Today I am so excited to welcome my son Kevin to my blog to tell you a little about his new applique book. But first a little Mommy bragging is in order, after all how many dedicated quilters can say their son has just
had his first quilting book published. Kevin has always been a gifted writer, with a keen wit and easy to read writing style that truly makes his book stand out. Sure it is filled with great tips and interesting projects but reading along you are sure to be amused by his unique sense of humor. He was always interested in drawing as a child and by the time he was in 5th grade he was illustrating a brochure for his school using his, at the time, signature Cinder dog character. So I guess it should be no surprise that he combined his love of writing and design when he started quilting and and was soon publishing his patterns in magazines. But it was surprising. He certainly had no love of quilts while he lived at home and never touched a sewing machine or needle and thread until he was living across the country in his own apartment. But somehow the seed must have been planted because the quilting bug took hold of him and he has never looked back.
I know I am biased but this really is a super applique book. For those of you that regularly read my blog, I can assure you that the techniques Kevin discusses in his book are the techniques I use. And so it is my great pleasure to turn my blog over to my talented son Kevin.
The Quilter’s Appliqué Workshop
By Kevin Kosbab
Interweave/F+W Media; $26.99
If you’re a regular reader of my mom’s blog, hello! Thanks for letting me interrupt your regularly scheduled programming. If the Quilter’s Appliqué Workshop Blog Tour brought you here for the first time, meet my mom, Heather! Have a look round at all her fantastic work. Appliqué must be in the blood.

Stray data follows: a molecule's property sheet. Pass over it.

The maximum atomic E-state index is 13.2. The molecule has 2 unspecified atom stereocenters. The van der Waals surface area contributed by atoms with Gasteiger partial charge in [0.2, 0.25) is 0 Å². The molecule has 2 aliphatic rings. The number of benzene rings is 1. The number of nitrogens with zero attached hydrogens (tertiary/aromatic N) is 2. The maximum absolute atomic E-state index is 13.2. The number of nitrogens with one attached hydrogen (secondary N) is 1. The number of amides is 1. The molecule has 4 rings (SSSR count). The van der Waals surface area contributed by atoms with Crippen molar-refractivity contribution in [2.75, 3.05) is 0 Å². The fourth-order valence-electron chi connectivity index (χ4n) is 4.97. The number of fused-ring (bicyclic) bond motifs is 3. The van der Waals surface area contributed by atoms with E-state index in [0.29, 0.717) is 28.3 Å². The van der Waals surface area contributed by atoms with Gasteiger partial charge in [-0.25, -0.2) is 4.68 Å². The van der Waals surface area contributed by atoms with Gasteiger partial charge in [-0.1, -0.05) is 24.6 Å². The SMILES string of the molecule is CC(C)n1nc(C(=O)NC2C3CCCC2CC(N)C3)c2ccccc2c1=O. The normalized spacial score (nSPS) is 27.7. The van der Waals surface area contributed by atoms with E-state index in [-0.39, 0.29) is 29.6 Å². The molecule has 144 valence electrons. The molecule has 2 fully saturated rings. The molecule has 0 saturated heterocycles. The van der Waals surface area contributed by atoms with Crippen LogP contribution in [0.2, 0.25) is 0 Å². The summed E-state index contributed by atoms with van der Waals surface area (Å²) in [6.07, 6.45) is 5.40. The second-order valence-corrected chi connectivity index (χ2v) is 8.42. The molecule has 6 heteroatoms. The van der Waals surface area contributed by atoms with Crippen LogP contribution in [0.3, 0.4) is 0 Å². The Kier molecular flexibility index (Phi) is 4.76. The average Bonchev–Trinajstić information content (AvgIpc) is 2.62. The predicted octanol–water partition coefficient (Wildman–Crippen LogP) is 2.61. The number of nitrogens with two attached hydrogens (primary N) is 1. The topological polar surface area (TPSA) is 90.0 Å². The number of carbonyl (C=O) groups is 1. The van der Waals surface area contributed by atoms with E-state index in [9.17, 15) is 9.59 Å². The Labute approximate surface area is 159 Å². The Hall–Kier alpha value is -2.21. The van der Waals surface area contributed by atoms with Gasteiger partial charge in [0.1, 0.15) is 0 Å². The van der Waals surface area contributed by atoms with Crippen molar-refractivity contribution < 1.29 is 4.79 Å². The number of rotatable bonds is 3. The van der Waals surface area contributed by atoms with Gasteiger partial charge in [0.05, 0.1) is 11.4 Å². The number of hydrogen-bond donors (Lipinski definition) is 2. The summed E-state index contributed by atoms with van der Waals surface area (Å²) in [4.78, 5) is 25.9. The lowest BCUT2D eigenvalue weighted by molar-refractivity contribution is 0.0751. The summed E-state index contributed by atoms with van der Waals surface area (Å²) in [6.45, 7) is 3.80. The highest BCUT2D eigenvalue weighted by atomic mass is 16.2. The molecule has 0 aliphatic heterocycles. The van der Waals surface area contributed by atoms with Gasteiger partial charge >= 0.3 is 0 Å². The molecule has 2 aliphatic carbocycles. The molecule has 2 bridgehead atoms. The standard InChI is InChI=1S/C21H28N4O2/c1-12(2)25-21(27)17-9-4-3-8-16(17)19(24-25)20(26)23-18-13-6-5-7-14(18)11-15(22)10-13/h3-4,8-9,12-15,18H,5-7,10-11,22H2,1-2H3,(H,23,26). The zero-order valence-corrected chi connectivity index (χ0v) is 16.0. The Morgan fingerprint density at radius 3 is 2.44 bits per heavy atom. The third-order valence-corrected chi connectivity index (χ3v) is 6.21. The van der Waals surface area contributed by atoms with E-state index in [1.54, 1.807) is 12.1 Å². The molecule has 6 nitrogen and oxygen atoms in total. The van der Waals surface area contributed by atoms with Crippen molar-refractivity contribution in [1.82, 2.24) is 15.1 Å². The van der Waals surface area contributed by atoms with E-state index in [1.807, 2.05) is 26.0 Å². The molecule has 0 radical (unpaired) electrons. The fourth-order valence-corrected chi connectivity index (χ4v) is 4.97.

Neither of us knew while I was growing up that she was nurturing a nascent interest in quiltmaking. If you told my high school self that in 15 years I’d be making my living with quilts, I’d have thought you needed significant psychiatric intervention. In fact, I wanted no part of the quilt Mom was planning for my graduation, fearing that my college friends wouldn’t think it was very cool. (Teenagers are such ingrates.) Even when she bought me a sewing machine to make curtains for my first apartment, quilting didn’t seem to be on the horizon…nevertheless, I ended up making several quilts before I ever attempted the curtains, and I haven’t stopped since.
I’ve got a lot from my mom since I started quilting, and not just free sewing machines, long-arm quilting, and sample sewing. I’ve lost track of all the tips and “have you tried…” conversations we’ve had. Even living on opposite sides of the country, it’s fun to have a sort of fabric buddy who can share in the delight of tracking down that absolutely perfect piece of fabric to complete a block. When I know Mom’s looking for a particular color combination or style of fabric for a project, I can keep an eye out for it while I’m making the quilt-shop rounds, and she often spots new lines that are perfect for me. If we lived closer, we’d probably be raiding each other’s stashes regularly—though with her head start of a decade or two, she has a little more to offer!